As far as sewing the pattern, I only about half followed the instructions. I’ve made so many pairs of pants, I have a preferred order of steps and way of doing things. For example, I sewed the inseam before the side seams – this was for two reasons. One, it allowed me to flat-fell the inseam (Matt skateboards and he wears his clothes HARD, so they need to be as durable as possible), and two, I was able to baste the side seams and have him over for a quick fit before I finished everything and added the waistband. I also went my own way with the waistband insertion; I didn’t do that weird rolled thing that the instructions tell you to do (that shit makes absolutely no sense to me and if you’re confused, I can’t explain it. It’s witchcraft and I hate it haha), but instead just applied the waistband the same way you do for the Ginger jeans. I did opt to finish the facing edge with a length of bias, instead of turning it under, because it looks super cool on the inside now and that makes me happy.

Working with the fabric wasn’t terribly difficult, but like I mentioned, it didn’t really want to respond to pressing. I have found that with poly-rich fabrics – such as this one – it helps to use high heat and lots of steam (I have a shoe on my iron that protects my fabric – but if you don’t have a shoe, you’ll want to use a presscloth, else you gonna melt and/or scorch that shit), and then hold the pressed seam (or seam allowances) in place until they cool completely. One way to do this is with a clapper – or, if you hate waiting, you can do what I do and just pin them down. Easy and fast!

Thread Theory Jedidiah Pants for Matt

Thread Theory Jedidiah Pants for Matt

My favorite thing about making pants is all the fun ways you can customize them with topstitching – thread colors, designs, all that! Of course, Matt is a boring piece of shit and wanted NONE of that on his pants (jk ilu Matt)(but still, boring), boo! So we stuck with dark olive green thread – I used a single spool of all-purpose poly, and a triple stitch to get a nice thick topstitching line – and brown thread for the bartacks. The metal zipper and button are from the Garment District, from Sil Thread and Pacific Trimming, respectively.

Thread Theory Jedidiah Pants for Matt

I *was* able to have some fun with the inside! I used a plaid cotton that was in my stash (I think I got it from my Mamaw’s stash, actually haha) to line the pockets and add that bias trim around the edge of the waistband facing. It’s the same cotton that I used for the pocket bags of my olive pants, actually. Matt was actually pretty excited about how cool the insides look, which pleases me!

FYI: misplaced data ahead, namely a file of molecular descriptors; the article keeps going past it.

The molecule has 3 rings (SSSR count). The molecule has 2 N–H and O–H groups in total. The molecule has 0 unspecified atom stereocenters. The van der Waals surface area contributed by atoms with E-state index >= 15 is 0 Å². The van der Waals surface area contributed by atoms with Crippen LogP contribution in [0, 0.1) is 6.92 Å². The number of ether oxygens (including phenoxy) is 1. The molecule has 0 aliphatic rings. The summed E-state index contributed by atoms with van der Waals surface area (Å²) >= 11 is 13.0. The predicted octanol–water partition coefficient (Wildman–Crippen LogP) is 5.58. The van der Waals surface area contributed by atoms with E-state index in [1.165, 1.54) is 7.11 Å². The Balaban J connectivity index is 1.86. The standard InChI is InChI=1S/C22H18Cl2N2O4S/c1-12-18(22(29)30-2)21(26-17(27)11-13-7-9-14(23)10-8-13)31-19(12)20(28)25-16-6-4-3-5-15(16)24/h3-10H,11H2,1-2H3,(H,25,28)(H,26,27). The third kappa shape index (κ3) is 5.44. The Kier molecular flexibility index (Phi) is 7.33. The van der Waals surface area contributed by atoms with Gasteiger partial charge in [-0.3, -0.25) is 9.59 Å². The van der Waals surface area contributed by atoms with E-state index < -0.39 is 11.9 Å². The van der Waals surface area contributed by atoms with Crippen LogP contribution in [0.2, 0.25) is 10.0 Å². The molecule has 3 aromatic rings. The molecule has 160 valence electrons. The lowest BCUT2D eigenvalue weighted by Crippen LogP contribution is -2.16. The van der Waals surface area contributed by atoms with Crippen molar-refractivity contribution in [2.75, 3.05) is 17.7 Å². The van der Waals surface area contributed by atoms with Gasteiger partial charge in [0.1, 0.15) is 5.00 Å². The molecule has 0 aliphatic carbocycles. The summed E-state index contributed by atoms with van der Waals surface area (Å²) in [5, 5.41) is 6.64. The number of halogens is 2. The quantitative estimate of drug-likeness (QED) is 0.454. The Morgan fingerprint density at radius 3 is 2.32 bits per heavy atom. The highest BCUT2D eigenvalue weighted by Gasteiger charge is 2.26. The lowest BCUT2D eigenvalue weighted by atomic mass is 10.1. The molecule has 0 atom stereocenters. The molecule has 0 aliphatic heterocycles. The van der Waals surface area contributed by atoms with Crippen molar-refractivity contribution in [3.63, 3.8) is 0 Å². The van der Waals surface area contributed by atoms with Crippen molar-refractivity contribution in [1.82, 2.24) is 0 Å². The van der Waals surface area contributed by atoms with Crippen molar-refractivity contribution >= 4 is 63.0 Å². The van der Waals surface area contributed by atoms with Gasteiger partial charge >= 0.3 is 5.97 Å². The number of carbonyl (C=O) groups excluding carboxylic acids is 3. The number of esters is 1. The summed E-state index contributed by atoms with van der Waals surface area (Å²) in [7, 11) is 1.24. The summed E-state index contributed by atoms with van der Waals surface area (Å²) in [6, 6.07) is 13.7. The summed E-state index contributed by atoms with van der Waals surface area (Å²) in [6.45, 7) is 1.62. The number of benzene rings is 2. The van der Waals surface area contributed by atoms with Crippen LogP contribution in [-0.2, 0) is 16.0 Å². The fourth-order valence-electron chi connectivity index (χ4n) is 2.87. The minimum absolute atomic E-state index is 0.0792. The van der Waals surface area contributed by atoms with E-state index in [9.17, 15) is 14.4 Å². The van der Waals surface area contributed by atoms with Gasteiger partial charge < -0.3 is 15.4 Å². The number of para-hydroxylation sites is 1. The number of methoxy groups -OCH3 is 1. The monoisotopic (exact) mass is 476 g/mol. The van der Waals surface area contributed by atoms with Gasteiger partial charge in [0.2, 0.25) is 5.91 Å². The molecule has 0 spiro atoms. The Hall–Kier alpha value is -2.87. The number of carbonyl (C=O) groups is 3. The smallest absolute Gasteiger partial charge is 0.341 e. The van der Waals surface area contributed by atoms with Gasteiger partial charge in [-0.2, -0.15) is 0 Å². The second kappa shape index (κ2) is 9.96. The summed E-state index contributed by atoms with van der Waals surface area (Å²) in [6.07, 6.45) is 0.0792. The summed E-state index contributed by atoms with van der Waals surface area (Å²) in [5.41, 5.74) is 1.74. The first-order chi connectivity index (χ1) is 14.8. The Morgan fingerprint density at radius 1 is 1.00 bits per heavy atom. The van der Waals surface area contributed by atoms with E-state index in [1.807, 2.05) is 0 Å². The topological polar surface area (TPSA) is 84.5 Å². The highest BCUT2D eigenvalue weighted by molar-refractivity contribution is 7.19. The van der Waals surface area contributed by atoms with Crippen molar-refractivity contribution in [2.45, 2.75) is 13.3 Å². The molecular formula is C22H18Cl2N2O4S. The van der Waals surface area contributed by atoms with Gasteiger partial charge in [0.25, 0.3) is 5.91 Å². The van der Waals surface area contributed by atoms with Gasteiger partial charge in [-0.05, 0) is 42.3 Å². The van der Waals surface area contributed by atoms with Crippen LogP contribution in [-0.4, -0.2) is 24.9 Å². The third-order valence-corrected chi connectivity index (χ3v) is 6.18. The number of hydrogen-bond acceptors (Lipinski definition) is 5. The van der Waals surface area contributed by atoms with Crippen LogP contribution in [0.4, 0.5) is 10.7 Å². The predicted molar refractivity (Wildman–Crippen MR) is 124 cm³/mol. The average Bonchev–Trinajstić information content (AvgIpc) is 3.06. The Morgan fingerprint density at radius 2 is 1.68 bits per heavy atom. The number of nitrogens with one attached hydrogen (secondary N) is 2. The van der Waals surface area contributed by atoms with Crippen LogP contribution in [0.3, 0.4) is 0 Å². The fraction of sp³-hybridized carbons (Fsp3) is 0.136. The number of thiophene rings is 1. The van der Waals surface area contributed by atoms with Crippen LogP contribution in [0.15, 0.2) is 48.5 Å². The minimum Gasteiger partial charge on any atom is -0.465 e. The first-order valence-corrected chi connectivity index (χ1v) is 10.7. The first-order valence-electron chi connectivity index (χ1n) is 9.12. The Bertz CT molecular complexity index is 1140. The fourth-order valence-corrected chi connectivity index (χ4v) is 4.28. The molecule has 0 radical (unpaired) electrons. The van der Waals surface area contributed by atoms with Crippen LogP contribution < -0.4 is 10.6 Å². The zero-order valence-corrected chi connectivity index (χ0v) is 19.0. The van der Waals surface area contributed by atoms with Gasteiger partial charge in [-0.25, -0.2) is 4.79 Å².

Because this is my little brother we are talking about, it was nearly impossible to have a normal photoshoot for these poor pants…

Thread Theory Jedidiah Pants for Matt

“Matt, smile or something.”

Thread Theory Jedidiah Pants for Matt

“Matt, turn around so I can get a photo of your butt.”

Thread Theory Jedidiah Pants for Matt

Anyway, Matt is thrilled with his new pants (in fact, the actual word he used was “stoked) and I’m happy that he’s happy! I hope he wears them until they fall apart – whether or not I make him a replacement pair, that is TBD. I think I’m all selfless-sewing’d out for the time being, ha!

Oh, and ladies, in case you were wondering… Matt is single 😛

**Note: The main fabric used in this project was supplied to me by Mood Fabrics, in exchange for my monthly contribution to the Mood Sewing Network!

OAL 2017: Getting Started!

1 Jun

Hello everyone, and welcome to the 2017 Outfit Along! My apologies that this post is a bit late – I moved house yesterday, and only just got my internet turned on in the new place. Taking a short break from unpacking to get this OAL rolling! Let’s do this!

The official pattern for this year is the Kim Dress from By Hand London. There are a few options for this pattern – choose between a straight or sweetheart neckline, and a gathered skirt with pintucks at the hem or a sleek tulip skirt. I will be making the sweetheart neckline with the gathered skirt, but obviously feel free to make whatever your heart is calling for – whether it’s another variation of this pattern, or a different pattern completely! We want you to love and wear what you make, so don’t waste your time on something that doesn’t check those boxes for ya 😉

As I mentioned in my announcement post, I will not be running a full, in-depth sewalong for this pattern. I will be popping in every week with updates on my progress, as well as tips and tricks (with tutorials!) that you can apply to any pattern you are sewing – not necessarily specifically this one. However, if you are feeling that you need that extra help – there is a great sewalong on the By Hand London blog for this pattern, so please feel free to utilize that! You got this!!